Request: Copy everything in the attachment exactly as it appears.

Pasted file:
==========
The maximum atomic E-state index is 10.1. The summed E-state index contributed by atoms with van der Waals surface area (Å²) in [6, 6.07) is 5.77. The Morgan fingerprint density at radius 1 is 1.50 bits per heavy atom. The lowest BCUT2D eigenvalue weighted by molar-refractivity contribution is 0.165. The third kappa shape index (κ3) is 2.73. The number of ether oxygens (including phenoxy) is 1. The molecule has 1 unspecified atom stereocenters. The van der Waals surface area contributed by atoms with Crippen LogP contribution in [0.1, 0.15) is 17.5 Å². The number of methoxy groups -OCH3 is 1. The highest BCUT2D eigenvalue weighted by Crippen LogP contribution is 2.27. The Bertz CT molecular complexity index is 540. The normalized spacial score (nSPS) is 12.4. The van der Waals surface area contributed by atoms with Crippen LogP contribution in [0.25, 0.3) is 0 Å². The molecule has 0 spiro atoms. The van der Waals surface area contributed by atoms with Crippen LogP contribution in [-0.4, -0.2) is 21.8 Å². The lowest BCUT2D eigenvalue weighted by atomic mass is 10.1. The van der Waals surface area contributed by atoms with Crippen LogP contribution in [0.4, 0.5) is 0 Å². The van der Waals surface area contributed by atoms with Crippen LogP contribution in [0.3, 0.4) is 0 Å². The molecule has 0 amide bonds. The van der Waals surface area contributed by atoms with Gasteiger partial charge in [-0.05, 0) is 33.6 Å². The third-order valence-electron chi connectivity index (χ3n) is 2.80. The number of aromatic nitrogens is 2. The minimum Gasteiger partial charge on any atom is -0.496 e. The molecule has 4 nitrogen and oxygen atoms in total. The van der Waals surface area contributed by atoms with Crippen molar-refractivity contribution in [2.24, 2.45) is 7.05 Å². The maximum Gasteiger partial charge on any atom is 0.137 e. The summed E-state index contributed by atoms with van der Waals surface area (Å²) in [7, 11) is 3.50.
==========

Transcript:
The maximum atomic E-state index is 10.1. The summed E-state index contributed by atoms with van der Waals surface area (Å²) in [6, 6.07) is 5.77. The Morgan fingerprint density at radius 1 is 1.50 bits per heavy atom. The lowest BCUT2D eigenvalue weighted by molar-refractivity contribution is 0.165. The third kappa shape index (κ3) is 2.73. The number of ether oxygens (including phenoxy) is 1. The molecule has 1 unspecified atom stereocenters. The van der Waals surface area contributed by atoms with Crippen LogP contribution in [0.1, 0.15) is 17.5 Å². The number of methoxy groups -OCH3 is 1. The highest BCUT2D eigenvalue weighted by Crippen LogP contribution is 2.27. The Bertz CT molecular complexity index is 540. The normalized spacial score (nSPS) is 12.4. The van der Waals surface area contributed by atoms with Crippen LogP contribution in [0.25, 0.3) is 0 Å². The molecule has 0 spiro atoms. The van der Waals surface area contributed by atoms with Crippen LogP contribution in [-0.4, -0.2) is 21.8 Å². The lowest BCUT2D eigenvalue weighted by atomic mass is 10.1. The van der Waals surface area contributed by atoms with Crippen LogP contribution in [0.4, 0.5) is 0 Å². The van der Waals surface area contributed by atoms with Crippen LogP contribution in [0.3, 0.4) is 0 Å². The molecule has 0 amide bonds. The van der Waals surface area contributed by atoms with Gasteiger partial charge in [-0.05, 0) is 33.6 Å². The third-order valence-electron chi connectivity index (χ3n) is 2.80. The number of aromatic nitrogens is 2. The minimum Gasteiger partial charge on any atom is -0.496 e. The molecule has 4 nitrogen and oxygen atoms in total. The van der Waals surface area contributed by atoms with Crippen molar-refractivity contribution in [2.24, 2.45) is 7.05 Å². The maximum Gasteiger partial charge on any atom is 0.137 e. The summed E-state index contributed by atoms with van der Waals surface area (Å²) in [7, 11) is 3.50.